2.7. This document states that esters of nitrous acid, such as isoamylnitrite, esters of nitric acid, such as NG, as well as the anion of nitrous acid, but not the anion of nitric acid are active in the treatment of angina pectoris (see page 711, the first paragraph of Chapter 2.4.2). In other words, according to this document practically all esters of nitric acid must be supposed to have the respective activity. This interpretation of the content of document (2) was disputed by the Appellant, who proposed instead to regard the above disclosure as being limited to the specific compounds mentioned in the table on page 712. However, such a narrow interpretation is arbitrary and therefore wrong and would, in the Board's judgment, conflict with the fact that the state of the art included other compounds having basically different chemical structures, such as nicorandil and the compounds of document (1). Moreover, the fact that the nitrite anion is among the active compounds would suggest that the esters mentioned might be "prodrugs" being capable of producing nitrite ions under physiological conditions.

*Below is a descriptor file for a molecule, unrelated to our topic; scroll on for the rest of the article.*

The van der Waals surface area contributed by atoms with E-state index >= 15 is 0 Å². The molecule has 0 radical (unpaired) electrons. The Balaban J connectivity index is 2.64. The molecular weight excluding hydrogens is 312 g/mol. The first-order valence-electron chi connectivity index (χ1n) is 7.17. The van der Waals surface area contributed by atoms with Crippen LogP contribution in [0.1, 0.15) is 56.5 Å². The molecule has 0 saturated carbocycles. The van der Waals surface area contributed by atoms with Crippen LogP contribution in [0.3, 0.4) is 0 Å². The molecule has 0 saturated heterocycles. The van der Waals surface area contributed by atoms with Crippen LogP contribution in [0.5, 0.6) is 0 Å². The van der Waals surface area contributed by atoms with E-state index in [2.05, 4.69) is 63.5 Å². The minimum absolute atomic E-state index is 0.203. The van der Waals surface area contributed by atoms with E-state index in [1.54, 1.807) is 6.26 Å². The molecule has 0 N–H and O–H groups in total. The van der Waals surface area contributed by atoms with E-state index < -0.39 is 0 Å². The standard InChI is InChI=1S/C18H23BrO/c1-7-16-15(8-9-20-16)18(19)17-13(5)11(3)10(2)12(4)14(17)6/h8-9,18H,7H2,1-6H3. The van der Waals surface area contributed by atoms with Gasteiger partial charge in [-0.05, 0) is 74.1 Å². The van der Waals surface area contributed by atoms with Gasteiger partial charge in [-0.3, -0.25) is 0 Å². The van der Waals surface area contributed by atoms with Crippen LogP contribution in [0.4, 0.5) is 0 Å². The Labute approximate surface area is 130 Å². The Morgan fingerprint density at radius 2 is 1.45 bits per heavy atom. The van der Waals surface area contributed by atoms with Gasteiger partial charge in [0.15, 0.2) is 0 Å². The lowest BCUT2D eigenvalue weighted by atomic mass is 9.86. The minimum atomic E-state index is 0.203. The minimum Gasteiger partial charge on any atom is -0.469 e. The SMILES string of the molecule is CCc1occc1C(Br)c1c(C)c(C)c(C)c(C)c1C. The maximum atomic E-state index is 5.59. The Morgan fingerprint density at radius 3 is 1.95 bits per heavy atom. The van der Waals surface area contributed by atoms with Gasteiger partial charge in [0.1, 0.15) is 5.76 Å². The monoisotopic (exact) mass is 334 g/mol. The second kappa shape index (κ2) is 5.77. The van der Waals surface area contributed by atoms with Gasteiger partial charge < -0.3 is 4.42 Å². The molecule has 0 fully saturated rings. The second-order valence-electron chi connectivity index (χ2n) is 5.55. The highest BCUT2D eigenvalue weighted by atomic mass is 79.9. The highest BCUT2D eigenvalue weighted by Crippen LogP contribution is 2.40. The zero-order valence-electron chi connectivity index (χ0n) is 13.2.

The Appellant's interpretation of document (2) would, in addition, lead to the assumption that only very limited structural modifications would be possible without destroying the therapeutical effect of organic nitrate esters. The Appellant himself, however, has obviously inferred this therapeutical effect of the claimed compounds from the fact that the compound 8-hydroxy-2- nitratomethyl-7-nitro-1,4-benzodioxane, a compound which belongs to the subject-matter of the parent application and is not comprised by the present Claim 1, had been shown to be active. However, the structural differences between this compound and at least those compounds according to the present application which do not contain an -OR group are at least as great as the structural differences between the latter compounds and the compounds of document (1). Therefore the Appellant's interpretation of the content of document (2) is also inconsistent with the way he had assessed the activity of the claimed compounds.